Welcome to the home of The Question Evolution Project. Presenting information demonstrating that there is no truth in minerals-to-man evolution, and presenting evidence for special creation. —Established by Cowboy Bob Sorensen

Wednesday, June 26, 2019

Denisovans in Tibet

It is known that, like Neanderthals, the Denisovans were not exactly content to stay in one place. They also managed to share their DNA with other people groups, and the Tibetan people have a genetic variation that is shared with the mysterious Denisovans and nobody else.


The mysterious Denisovans traveled quite a bit, all the way into Tibet where a fossil and DNA evidence has been found. We can examine the post-Babel timeline and see where they fit.
Credit: Freeimages / Niko Nami
Imagine the Denisovans looking around and saying, "Nice plateau here. Impressive planation surfaces, those are going to be irritating to secular geologists in a few thousand years!" Well, maybe they didn't say exactly that. Moving on.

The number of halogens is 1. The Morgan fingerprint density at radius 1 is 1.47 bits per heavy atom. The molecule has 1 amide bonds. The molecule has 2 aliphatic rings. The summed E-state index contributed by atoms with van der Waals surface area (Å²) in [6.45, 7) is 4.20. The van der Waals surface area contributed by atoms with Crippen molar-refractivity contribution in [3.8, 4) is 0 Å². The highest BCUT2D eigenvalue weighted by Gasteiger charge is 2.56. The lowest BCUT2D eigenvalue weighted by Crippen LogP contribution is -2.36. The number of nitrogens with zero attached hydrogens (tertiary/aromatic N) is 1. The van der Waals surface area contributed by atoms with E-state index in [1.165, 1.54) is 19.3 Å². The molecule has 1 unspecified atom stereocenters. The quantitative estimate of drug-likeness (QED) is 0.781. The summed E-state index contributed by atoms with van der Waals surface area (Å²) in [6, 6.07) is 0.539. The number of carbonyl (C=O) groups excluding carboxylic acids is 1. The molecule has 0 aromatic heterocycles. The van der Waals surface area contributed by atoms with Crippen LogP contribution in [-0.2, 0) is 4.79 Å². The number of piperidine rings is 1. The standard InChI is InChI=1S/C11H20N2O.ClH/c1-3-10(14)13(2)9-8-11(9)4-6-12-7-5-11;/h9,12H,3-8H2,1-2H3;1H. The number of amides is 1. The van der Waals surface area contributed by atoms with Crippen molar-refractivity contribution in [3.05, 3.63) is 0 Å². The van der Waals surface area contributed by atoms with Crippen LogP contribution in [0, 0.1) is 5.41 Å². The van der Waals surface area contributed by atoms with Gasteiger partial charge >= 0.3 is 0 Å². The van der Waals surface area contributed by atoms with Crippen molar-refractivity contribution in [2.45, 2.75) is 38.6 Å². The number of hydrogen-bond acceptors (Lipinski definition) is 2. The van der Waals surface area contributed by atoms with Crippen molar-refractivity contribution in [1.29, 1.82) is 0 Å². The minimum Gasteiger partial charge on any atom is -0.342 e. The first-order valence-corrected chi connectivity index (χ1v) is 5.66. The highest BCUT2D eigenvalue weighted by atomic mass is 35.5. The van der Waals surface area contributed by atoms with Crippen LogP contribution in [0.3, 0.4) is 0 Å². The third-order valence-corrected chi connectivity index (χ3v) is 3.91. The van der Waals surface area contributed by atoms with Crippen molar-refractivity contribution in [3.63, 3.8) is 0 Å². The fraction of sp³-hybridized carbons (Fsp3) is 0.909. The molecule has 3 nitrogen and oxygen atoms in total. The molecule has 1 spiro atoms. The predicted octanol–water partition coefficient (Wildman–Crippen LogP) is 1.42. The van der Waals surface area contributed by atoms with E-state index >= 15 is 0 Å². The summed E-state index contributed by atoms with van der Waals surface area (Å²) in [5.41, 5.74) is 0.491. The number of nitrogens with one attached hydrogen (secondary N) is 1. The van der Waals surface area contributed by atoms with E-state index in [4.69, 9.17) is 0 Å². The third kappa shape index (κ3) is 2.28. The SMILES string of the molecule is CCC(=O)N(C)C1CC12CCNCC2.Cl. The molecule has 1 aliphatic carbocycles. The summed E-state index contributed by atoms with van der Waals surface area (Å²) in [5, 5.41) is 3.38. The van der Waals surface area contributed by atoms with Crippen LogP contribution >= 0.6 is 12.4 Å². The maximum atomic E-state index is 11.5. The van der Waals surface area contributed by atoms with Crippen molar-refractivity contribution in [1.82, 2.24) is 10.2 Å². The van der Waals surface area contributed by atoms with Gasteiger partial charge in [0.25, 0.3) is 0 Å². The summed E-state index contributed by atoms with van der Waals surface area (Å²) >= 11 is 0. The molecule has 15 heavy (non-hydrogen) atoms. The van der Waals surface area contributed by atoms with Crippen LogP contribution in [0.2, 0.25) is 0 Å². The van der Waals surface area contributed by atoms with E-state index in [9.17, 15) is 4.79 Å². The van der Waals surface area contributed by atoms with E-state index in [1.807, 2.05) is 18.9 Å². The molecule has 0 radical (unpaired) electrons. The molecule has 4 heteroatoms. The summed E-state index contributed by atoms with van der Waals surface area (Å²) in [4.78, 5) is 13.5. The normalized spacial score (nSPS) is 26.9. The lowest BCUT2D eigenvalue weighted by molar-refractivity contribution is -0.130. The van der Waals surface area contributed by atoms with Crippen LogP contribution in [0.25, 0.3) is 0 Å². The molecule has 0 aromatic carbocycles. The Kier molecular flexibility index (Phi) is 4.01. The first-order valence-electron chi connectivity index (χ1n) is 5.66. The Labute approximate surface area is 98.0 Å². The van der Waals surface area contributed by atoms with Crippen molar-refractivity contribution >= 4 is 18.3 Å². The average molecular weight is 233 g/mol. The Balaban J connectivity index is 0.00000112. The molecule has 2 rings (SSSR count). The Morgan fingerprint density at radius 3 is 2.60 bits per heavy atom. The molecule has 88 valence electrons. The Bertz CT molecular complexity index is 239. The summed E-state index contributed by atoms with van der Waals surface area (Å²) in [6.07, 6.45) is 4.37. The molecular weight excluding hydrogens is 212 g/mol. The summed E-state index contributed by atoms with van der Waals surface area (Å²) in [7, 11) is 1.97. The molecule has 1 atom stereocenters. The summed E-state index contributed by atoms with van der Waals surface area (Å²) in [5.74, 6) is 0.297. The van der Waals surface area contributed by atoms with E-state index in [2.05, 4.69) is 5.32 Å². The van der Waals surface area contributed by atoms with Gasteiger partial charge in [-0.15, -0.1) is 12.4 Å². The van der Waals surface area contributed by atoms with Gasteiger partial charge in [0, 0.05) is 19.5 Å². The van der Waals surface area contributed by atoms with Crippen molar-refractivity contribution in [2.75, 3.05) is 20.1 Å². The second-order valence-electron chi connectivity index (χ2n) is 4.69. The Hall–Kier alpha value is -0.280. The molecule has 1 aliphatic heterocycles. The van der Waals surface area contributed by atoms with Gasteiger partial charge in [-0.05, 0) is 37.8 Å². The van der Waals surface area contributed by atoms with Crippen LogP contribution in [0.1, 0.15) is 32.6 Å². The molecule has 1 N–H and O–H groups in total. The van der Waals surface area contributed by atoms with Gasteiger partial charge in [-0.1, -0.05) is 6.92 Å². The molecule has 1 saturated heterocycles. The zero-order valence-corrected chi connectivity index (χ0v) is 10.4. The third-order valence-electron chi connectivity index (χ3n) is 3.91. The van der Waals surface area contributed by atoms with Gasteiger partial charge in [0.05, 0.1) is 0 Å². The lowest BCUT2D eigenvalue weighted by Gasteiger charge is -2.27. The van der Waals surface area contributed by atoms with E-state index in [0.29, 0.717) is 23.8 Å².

In addition to DNA, a Denisovan fossil was found in Tibet back in 1980. Tests show that there was no DNA, but tooth dentine was examined to determined to be a close match to that of the former inhabitants of the Denisova cave way over in Siberia. Evolutionists commenced to using fundamentally flawed dating methods and using the scientific principle of Making Things Up™. Let's take a look at the biblical timeline and see how these these post-Babel Ice Age folks fit in.
The first Denisovan fossil outside Siberia has been found. While anthropologists are excited at the find, the location of the fossil in Tibet raises some puzzling questions for the evolutionary view. Secularly dated around 160,000 by flawed radiometric dating methods and with Denisovans often described as archaic hominins or evolutionary cousins to modern man, what are Christians to think of this mysterious people group? From a biblical perspective, this is a post-Babel (and completely human) fossil, which makes much more sense of the data. This fossil may also give us clues into which of the sons and/or grandsons of Noah could have been the father of the Denisovan line.
 To read the entire article, click on "Denisovan Fossil Found in Tibet".



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